I've noticed my clutch beginning to slip for maybe a month or two; it was slower to engage, but not badly enough to affect driving. Over the last week or so, it was getting significantly worse every day (driving less than 10 miles per day). The last day I drove it, it was having trouble in every gear, and I barely got it home. I got a replacement clutch, and when I left to drive to the shop to have it installed, realized it's now completely not engaging -- it won't move with the clutch completely engaged.

Will a badly worn clutch cause this? Or did I break something else by waiting too long to fix it? What other possible problems would cause this behavior? This is on a 1999 Mercedes SLK230.

2 Answers 2


I don't know about a Mercedes in particular, but that's exactly what happens when a clutch goes bad. There are three main parts to a clutch: pressure plate; friction disk; and flywheel. Each has a specific function:

  • Flywheel - is a rotating mechanical device that is used to store rotational energy. This part is usually attached to the rear of an engine (on the crackshaft).
  • Pressure plate - is a spring loaded device which is attached to the flywheel. It is the clamping mechanism which, in concert with the flywheel, grabs the friction disk when engaged to create a single unit.
  • Friction disk - is a relatively thin plate with friction material bonded to it. There is a hole in the center of the friction disk which the main shaft of the transmission goes through. It is connection between the engine and the transmission.

When a clutch starts to wear out, usually it is because the friction material starts be used up. As it becomes thinner, the pressure plate has less material to grab onto and so the slipping starts. The metal faces of the pressure plate and flywheel may also start to become worn, but they do not wear nearly as fast as the friction disk does. The friction material on the disk can be directly related to the friction material which is used on brakes.

The worn clutch is a self feeding animal. The only time it wears is when it is either being engaged or disengaged. During this period of time, the friction material is slipping past the metal faces of the flywheel and pressure plate. This induces heat from friction. When the clutch is engaged (pedal out), no slippage should be occurring, so no wear is occurring. When a clutch starts to slip when it is engaged, the wear process starts happening quicker. The more it slips, the more friction material is eaten up. It gets to the point, as you discovered, where the clutch quits performing its duty at all.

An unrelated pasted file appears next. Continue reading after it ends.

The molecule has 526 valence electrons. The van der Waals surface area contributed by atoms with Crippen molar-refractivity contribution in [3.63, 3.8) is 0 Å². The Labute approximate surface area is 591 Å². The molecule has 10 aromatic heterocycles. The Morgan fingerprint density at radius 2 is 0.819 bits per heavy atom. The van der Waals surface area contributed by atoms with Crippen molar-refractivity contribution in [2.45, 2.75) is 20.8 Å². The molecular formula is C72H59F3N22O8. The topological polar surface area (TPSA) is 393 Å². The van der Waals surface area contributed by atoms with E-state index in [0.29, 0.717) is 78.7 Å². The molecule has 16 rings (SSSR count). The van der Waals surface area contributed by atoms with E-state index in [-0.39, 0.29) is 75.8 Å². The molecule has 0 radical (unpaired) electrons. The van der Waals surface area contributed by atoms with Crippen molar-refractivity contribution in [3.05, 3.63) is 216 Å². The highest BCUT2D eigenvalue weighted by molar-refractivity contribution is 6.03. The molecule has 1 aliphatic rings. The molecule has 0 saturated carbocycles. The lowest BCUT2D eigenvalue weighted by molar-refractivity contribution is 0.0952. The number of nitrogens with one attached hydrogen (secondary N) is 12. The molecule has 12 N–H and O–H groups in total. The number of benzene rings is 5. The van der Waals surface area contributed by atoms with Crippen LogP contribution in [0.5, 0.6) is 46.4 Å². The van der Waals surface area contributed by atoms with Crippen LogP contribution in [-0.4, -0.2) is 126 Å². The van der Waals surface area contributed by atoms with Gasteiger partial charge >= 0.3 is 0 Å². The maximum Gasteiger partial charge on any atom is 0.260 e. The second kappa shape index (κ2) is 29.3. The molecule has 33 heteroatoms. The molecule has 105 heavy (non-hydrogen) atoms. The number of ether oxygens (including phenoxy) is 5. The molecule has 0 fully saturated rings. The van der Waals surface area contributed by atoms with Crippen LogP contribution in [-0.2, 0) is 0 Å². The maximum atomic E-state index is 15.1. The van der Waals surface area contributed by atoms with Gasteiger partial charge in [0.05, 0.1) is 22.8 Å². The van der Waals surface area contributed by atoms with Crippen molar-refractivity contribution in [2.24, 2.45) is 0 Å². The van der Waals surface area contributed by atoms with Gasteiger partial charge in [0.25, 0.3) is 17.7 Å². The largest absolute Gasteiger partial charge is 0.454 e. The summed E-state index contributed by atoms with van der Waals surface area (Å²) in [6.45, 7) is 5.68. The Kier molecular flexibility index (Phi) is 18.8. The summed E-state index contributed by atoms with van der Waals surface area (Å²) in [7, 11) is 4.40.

It used to be when cars utilized metal cables attached to the clutch pedal to disengage the clutch, there might be the ability to adjust the clutch a little which allowed the clutch to last longer. Now days, with hydraulic actuation, they self adjust for the most part. The problem is, when they go, they go. It usually happens pretty fast when it does.

EDIT: (I realized I didn't answer part of your question) - While you purchased a clutch for replacement, you might also have damaged the flywheel in the process. Once the clutch starts slipping, a lot of heat is built up in the flywheel. This can cause heat cracks in the surface. Most of the time these aren't very deep, but they need to be removed in order to reuse it. This is a simple machining process which almost any shop can do or have done. If the heat cracks were too deep, the flywheel may need to be replaced. Also, when a clutch is replaced, this is an opportune time to replace the throw out bearing and inspect other parts which are easy to get to while the transmission and engine are separated, such as the rear main seal.

I hope this helps make sense of your issue so you can figure out what exactly has happened with your vehicle.


Overheating the flywheel can also warp it. While to the touch it will feel smooth, once you put it back together and release the clutch it will feel like you are driving off road bouncing through the dirt. It WILL seat after about ~1000 miles if your fillings can take it. So a dial gauge to check runout can't hurt.

His explanation is very good, a warped flywheel will grab at the high points till enough pressure lets the clutch disk grab. Till that point it will slap the disk on every revolution.

I have had the springs break off of a disk once, luckily they just rattled around in the bottom of case, and didn't wedge into the guts.

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